I often find the difference between buying and making an ingredient is the amount of respect we give it.
Making an ingredient allows us to understand its character and the process needed for producing it. The time, effort and energy involved in the creation of an ingredient affects how we are willing to use it. I find that when we make something we give it greater value than when we buy it. An unfortunate obstacle arises when we re-value items based on the effort we put into making them. In this case, rice cakes change from something easily accessible to something cherished and rare. We become unwilling to take the risks with our homemade ingredients because we don't want to waste them.
The hidden gem in the process of creating of our own ingredients is our ability to customize and manipulate the end results. To put our own signature on the plate and to gain an understanding of the process. When we go to the trouble of making an item that is readily available, we gain knowledge and develop respect for the product. We understand why it was mass produced in the first place. And then we get to mess with the whole thing, adding flavors and testing ideas that are not part of the original. We can try to make it even better.
I learned a lot in our first, really--our second, run of Korean rice cakes. The first run was a hot mess of sticky rice paste, an unworkable glue that caused laughter, frustration, and a face-palm "Why am I doing this?" reaction. We began our refinement in our second run. I learned that rolling rice cakes into beautiful logs takes more skill and more practice than a first attempt is capable of producing. Cooking, like writing, benefits from going beyond the first draft.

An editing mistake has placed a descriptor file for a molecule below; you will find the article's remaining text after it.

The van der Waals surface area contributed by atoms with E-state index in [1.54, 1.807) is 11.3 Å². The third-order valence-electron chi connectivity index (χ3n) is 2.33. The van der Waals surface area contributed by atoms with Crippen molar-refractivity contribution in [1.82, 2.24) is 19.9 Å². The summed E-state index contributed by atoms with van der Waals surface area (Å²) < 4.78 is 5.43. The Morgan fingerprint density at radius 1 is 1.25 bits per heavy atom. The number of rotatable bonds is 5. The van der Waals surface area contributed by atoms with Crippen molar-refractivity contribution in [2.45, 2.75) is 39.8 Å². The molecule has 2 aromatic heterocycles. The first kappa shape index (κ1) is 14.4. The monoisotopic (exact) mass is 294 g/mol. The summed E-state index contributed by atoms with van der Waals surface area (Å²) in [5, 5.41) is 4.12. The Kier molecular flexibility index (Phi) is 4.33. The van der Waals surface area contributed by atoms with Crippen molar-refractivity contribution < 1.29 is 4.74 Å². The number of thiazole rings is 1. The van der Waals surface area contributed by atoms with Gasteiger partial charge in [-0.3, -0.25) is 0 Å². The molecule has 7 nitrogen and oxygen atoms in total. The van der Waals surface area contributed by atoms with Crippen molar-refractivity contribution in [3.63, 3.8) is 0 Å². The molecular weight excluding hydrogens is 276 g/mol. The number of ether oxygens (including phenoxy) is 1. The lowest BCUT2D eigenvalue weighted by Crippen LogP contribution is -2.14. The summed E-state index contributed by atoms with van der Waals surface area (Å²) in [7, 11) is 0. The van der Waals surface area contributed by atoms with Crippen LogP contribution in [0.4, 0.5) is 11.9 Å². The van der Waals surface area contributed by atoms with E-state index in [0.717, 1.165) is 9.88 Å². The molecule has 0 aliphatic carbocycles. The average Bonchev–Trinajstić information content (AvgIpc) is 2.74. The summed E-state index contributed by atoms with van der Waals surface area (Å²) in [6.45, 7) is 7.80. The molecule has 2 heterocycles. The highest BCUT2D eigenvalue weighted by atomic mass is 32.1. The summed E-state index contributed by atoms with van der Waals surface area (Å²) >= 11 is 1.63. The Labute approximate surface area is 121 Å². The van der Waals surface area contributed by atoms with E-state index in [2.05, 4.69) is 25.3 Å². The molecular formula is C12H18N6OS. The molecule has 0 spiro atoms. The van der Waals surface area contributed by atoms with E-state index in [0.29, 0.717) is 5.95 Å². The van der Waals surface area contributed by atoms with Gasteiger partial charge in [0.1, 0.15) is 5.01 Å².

First Draft Korean Rice Cakes
350 grams sticky rice flour
3 grams salt
175 grams boiling water
Put the rice flour and salt into a bowl. Pour the boiling water over the flour and use a rubber spatula to stir it into the flour and combine the mixture into a shaggy mass. Let it cool slightly about 10 minutes, until it is still hot but cool enough to handle. While the dough is cooling, prepare a large steamer and set it on the stove over low heat to warm up.
Use your hands to knead the shaggy mass into a smooth dough. Transfer the dough to a lightly oiled plate and turn the heat up under the steamer. (In our picture you see we used parchment paper. That was a bad idea. The dough sticks to the parchment and then you have to spend meticulous minutes peeling the paper off the dough, hoping you get it all. Use a plate.) Once the steamer is going full blast, put the plate in the steamer and cook the dough mass on high steam for 25 minutes.
Remove the plate of dough from the steamer. Lightly coat a counter top with a neutral oil, we used avocado oil, and knead the hot dough. If the dough is too hot, let it cool to a workable temperature. Knead the dough into a silky mass and roll it into a nickel sized log. Cut the dough into 8-10" logs and let cool to room temperature. The rice cakes can be then cut into desired shapes or refrigerated and used later.